Volunteering ‘filled what I needed’

Having fun while volunteering keeps you coming back, says Diana Moore, 73, of Chandler.

When she retired from teaching, Moore remembers taking “all the arts and crafts” classes in her community of Sun Lakes and thinking, “That’s not all.

“What am I going to do as a volunteer?” She wondered. Volunteering “filled what I needed.”

Moore got involved in fundraising for charities serving the blind and visually impaired. She created very popular events through the local Lions Club International with twists and turns on various themes.

She hosted “Dine in the Dark,” where blind club members helped sighted attendees learn how to dine while blindfolded; “Movie in the Dark”, where participants enjoyed a film without images, relying instead on dialogue and audio descriptions of scenes, a service for the blind known as “descriptive video”; and “Art in the Dark”, where guests created clay masks by touch rather than sight.

Blindfolded guests to "Art in the dark" try their hand at shaping clay by touch rather than sight as they raise money for charities that serve the blind or visually impaired.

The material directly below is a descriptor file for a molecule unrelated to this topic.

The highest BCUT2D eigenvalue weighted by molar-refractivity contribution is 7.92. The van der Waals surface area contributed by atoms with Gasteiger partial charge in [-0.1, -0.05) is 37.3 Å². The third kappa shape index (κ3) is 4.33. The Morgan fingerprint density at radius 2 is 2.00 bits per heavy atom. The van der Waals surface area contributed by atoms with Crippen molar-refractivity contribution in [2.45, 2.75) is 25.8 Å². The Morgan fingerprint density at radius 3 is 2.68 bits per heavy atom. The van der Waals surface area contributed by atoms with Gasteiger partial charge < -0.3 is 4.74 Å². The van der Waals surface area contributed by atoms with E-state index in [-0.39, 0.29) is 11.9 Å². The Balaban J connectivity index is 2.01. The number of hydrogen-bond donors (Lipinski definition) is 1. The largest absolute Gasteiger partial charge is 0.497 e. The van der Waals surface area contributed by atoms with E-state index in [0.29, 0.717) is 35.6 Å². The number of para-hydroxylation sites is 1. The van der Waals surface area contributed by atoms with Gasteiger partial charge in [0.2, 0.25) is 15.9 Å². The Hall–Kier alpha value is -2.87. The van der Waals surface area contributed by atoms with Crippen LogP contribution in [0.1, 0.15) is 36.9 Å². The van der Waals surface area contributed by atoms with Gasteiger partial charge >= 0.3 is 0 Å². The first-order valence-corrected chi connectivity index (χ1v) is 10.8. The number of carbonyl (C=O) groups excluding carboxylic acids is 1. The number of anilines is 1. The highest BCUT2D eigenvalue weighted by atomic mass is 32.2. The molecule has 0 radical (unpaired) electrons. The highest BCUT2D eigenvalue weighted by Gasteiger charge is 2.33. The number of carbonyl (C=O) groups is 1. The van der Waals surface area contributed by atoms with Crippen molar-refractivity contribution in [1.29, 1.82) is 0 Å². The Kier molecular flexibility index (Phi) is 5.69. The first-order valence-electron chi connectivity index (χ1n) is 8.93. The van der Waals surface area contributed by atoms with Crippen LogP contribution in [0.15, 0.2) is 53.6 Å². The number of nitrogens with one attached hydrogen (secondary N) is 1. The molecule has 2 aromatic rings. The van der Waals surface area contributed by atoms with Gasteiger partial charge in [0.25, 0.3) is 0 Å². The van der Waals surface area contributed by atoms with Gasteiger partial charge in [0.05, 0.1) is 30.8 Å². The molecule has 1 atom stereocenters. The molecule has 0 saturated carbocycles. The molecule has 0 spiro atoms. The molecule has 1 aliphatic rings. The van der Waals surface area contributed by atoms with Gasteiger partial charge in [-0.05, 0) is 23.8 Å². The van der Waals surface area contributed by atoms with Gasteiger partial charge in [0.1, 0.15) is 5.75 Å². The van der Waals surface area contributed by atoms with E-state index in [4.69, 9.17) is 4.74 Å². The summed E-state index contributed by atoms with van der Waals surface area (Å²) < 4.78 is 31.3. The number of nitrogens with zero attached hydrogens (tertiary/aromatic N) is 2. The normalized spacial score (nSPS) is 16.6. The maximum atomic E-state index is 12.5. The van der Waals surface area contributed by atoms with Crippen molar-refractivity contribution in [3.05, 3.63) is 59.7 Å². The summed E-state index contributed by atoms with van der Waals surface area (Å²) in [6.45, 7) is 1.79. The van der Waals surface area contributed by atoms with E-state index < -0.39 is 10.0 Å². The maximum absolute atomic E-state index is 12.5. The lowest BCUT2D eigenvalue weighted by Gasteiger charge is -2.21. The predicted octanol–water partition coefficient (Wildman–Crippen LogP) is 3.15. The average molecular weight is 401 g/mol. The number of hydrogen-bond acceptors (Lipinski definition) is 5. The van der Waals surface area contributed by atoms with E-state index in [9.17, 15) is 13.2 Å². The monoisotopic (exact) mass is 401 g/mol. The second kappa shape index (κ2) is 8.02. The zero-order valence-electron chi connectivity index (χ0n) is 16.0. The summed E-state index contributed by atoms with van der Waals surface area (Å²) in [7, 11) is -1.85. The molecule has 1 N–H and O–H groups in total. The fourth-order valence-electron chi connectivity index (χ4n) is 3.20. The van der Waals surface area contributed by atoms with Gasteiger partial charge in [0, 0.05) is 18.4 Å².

The experiences led to learning opportunities that connected people who were previously unfamiliar with visual impairments with the blind community.

“Once I started doing it, it kind of sprouted up like mushrooms,” Moore said.

She recommends looking for volunteer opportunities that match your interests.

“If you are passionate about animals, what can you do? If you are passionate about children, what can you do? Moore said.

But answering the call wherever it’s needed is also important, Oliver added.

Many nonprofits are struggling with funding, staff and volunteer shortages, so every help counts, she said.

“In this unique time as we rebound from COVID and so many people go through tough times… my advice is just to be flexible and open-minded and go where it’s needed,” Oliver said.

5 tips to start volunteering in the New Year

Here are suggestions from the Alliance of Arizona Nonprofits on how to get started volunteering. “What you are giving is a gift that could change lives – the ones you serve and yours,” said Jennifer Purcell, of the alliance.